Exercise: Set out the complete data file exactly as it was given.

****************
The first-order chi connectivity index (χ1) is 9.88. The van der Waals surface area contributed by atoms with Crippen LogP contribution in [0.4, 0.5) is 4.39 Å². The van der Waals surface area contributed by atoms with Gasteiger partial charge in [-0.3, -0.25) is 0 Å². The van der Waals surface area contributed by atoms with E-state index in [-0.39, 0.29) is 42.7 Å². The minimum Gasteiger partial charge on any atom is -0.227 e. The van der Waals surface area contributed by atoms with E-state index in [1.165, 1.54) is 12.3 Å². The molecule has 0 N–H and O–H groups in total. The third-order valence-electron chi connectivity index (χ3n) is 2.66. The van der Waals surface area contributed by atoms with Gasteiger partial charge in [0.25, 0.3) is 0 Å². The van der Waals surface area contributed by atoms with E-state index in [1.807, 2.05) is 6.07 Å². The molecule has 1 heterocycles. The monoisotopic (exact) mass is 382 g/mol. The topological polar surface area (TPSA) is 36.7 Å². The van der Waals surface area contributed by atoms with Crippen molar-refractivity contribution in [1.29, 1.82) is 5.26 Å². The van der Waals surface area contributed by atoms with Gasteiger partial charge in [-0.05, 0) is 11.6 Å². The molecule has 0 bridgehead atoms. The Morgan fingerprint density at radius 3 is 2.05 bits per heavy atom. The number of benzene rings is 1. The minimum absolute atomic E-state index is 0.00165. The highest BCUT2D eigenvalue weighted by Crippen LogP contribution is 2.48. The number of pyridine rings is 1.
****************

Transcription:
The first-order chi connectivity index (χ1) is 9.88. The van der Waals surface area contributed by atoms with Crippen LogP contribution in [0.4, 0.5) is 4.39 Å². The van der Waals surface area contributed by atoms with Gasteiger partial charge in [-0.3, -0.25) is 0 Å². The van der Waals surface area contributed by atoms with E-state index in [-0.39, 0.29) is 42.7 Å². The minimum Gasteiger partial charge on any atom is -0.227 e. The van der Waals surface area contributed by atoms with E-state index in [1.165, 1.54) is 12.3 Å². The molecule has 0 N–H and O–H groups in total. The third-order valence-electron chi connectivity index (χ3n) is 2.66. The van der Waals surface area contributed by atoms with Gasteiger partial charge in [0.25, 0.3) is 0 Å². The van der Waals surface area contributed by atoms with E-state index in [1.807, 2.05) is 6.07 Å². The molecule has 1 heterocycles. The monoisotopic (exact) mass is 382 g/mol. The topological polar surface area (TPSA) is 36.7 Å². The van der Waals surface area contributed by atoms with Crippen molar-refractivity contribution in [1.29, 1.82) is 5.26 Å². The van der Waals surface area contributed by atoms with Gasteiger partial charge in [-0.05, 0) is 11.6 Å². The molecule has 0 bridgehead atoms. The Morgan fingerprint density at radius 3 is 2.05 bits per heavy atom. The number of benzene rings is 1. The minimum absolute atomic E-state index is 0.00165. The highest BCUT2D eigenvalue weighted by Crippen LogP contribution is 2.48. The number of pyridine rings is 1.